I, like many others, bought a 2019 MBP16 based on many positive reviews and the claim that it "fixed all the thermal throttling issues and had killer dGPUs". Possibly unwisely, I upgraded it to what I thought was a good spec for 4-5 years' use - 32GB RAM, 1TB SSD, 5500M 8GB dGPU.

Then the M1 came along and upset the apple cart....

For my usage, the M1 Macs were clearly better in nearly every way at a much lower cost, with the exception of the 16GB RAM limit being less than desired.

My MBP16 is still a good computer, but in the new Apple Silicon world, it no longer represents good value.

I'm considering selling it and getting one of the new models, but a little voice is telling me not to jump too soon in case there are other significant changes around the corner (or as yet unknown issues with the recently-released models).

That said, I doubt that anything as revolutionary as the shift from Intel to Apple Silicon will occur for many generations, if ever, so my concerns are probably unwarranted.

I could stick to my original 4-5 plan for the Intel MBP16 and replace it with whatever Apple releases in 2023/24. I would just have to accept that I "got on the train at the wrong station" and live with my sub-optimal choice for the next couple of years.

Or I could take the financial hit of selling the MBP16 early for whatever I can get (probably less than it would have been, had Apple Silicon not arrived) and shell out again for a new model.

In your opinion, what is the optimal time to replace an Intel MBP with Apple Silicon? (and many will say "last week", before the new ones were announced :) )
I have the same MacBook Pro model as you and I’m contemplating a switch too. The disappointing thermal performance is my biggest issue because I run it with an external 4K screen pretty much all the time (two screen setup for work) and the heat is an annoyance. We would both be wise to wait a couple of weeks and see how the new models play out. There will always be quirks - there question is whether they are an issue for you or not.

I’m also thinking about getting the upcoming iMac “27 instead though, so I might have to wait it out until March 2022 to figure it out.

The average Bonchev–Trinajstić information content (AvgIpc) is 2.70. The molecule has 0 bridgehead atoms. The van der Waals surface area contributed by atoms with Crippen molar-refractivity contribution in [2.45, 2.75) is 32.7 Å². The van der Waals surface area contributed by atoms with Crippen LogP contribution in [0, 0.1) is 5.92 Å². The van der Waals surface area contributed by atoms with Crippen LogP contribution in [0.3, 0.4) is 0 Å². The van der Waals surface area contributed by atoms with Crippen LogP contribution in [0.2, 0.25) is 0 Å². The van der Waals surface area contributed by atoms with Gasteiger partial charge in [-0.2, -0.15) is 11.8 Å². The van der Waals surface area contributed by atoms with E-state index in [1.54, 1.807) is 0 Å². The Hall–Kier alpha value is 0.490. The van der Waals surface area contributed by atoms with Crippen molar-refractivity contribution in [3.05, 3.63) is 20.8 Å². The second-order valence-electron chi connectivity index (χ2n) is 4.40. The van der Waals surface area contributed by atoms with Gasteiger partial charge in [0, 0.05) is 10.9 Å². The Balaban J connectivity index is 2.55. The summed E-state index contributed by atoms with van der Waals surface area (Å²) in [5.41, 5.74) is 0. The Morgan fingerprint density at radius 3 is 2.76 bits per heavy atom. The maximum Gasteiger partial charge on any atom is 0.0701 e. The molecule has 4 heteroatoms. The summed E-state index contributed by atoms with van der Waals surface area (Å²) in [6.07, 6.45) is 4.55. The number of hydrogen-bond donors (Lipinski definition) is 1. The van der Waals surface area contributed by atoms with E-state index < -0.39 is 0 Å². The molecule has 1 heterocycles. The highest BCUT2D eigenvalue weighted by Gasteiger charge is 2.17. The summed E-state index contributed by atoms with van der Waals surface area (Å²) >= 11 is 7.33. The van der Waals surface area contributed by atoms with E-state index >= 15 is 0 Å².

BTW, I’m not convinced that the next year’s version of M1 Pro and M1 Max will be that much faster. I think we will have to wait to 2023 when the 3nm process is ready for production from TSMC.
 

senttoschool

macrumors 68030
Nov 2, 2017
2,588
5,359
I’d say the time is now. The next update will just be a spec bump. And I believe the A15 is only 10% faster than the A14 if I remember it correctly.
A15 is actually a massive improvement over the A14.

The efficiency cores of the A15 have also seen massive gains, this time around with Apple mostly investing them back into performance, with the new cores showcasing +23-28% absolute performance improvements, something that isn’t easily identified by popular benchmarking. This large performance increase further helps the SoC improve energy efficiency, and our initial battery life figures of the new 13 series showcase that the chip has a very large part into the vastly longer longevity of the new devices.
 

Falhófnir

macrumors 603
Aug 19, 2017
6,146
6,999
The only problem I had was I thought screw getting the Intel 16" altogether when the Arm one is just a year away ?‍♂️ 23 months later and here we are finally!
 
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leman

macrumors Core
Oct 14, 2008
19,351
19,401
I’d say the time is now. The next update will just be a spec bump. And I believe the A15 is only 10% faster than the A14 if I remember it correctly.

A15 is only slightly faster, but uses less power which probably means that it can be clocked higher. I’d expect around 3.5 GHz in the M-series (which should put it around 2000 Geekbench single).
 

Fomalhaut

macrumors 68000
Original poster
Oct 6, 2020
1,901
1,595
The only problem I had was I thought screw getting the Intel 16" altogether when the Arm one is just a year away ?‍♂️ 23 months later and here we are finally!
At the time I bought the MBP16, I thought ARM was still likely to be "several years away" - people had been talking about ARM-Macs being "around the corner" for years previously, and I wasn't confident that I would see them as soon as we did.

I'll wait to see the in-depth reviews and let early adopters discover any weak points, and then reconsider.